Ogle House was an 18th century eight-bedroomed town house occupying a site on the west side of Above Bar Street just north of Portland Street, its grounds extending on the north to Manchester Street and on the west to Portland Terrace. Sales particulars of 1875 describe the house as a detached family mansion with a frontage to Above Bar Street of 164 feet.
The forerunner of Ogle House can be identified as the Mawdlin House which appeared in local records from the 17th century and which later became known as the Old Brewhouse. In the 18th century this property was converted into the dwelling house that later became Ogle House. Poor rate books show it to be one of the highest valued residencies in the town and it had many notable owners and occupiers, including Charles Gore. Until 1792, when it was leased by Captain Chaloner Ogle, the house lacked a distinctive name. Ogle bought the property outright in 1805 and lived there until his death in 1814, after which it passed first to his wife and then to her two daughters, Charlotte and Catherine who lived here for the rest of their long lives. The last surviving sister died in 1869 and the house was sold for demolition and development in 1875. In 1876 an attempt to establish a roller-skating rink on the site was unsuccessful. The ornate gates at the entrance to the carriage drive were purchased by Walter Perkins who had them positioned at his own residence, Portswood House. In 1912 one pair of these gates were moved to the entrance to the tennis court and residents’ garden in Abbott's Way, Highfield. Ogle Road was later named after the house.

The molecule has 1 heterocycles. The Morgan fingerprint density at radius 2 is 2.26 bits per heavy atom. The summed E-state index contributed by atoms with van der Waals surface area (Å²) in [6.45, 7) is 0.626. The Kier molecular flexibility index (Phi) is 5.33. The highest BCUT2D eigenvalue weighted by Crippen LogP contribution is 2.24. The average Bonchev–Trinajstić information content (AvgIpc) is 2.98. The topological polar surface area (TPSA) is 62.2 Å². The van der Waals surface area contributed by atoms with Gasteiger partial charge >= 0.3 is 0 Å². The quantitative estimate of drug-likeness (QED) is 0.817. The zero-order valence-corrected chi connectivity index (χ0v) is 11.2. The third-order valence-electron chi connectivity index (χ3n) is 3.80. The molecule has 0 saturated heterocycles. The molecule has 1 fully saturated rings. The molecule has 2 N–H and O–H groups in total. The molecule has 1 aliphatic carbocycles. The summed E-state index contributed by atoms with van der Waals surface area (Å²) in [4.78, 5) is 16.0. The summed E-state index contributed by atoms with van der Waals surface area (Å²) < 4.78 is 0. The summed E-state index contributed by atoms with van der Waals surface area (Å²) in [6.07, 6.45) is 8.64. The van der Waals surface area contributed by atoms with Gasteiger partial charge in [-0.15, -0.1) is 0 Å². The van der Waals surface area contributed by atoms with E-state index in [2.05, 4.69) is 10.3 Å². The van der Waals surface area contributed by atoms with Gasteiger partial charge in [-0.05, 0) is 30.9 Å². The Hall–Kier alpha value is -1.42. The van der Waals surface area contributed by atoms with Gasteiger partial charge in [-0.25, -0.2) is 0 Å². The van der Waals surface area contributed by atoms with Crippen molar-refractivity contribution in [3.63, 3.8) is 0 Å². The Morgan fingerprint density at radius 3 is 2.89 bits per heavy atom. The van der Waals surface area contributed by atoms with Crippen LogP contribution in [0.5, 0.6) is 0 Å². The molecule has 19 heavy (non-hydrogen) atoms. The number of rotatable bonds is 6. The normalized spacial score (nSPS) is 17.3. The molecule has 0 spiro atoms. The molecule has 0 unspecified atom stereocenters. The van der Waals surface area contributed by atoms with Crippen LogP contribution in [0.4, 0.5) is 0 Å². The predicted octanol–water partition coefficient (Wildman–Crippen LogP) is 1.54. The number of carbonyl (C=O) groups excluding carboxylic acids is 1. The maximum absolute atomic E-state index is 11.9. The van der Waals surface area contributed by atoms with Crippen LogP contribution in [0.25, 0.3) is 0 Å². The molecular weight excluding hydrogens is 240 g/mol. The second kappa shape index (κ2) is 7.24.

More Stories of Southampton Streets, by A. G. K. Leonard, 78-88. (HS/h)
Southampton Occasional Notes, by ‘Townsman’, p14. (HS/h)
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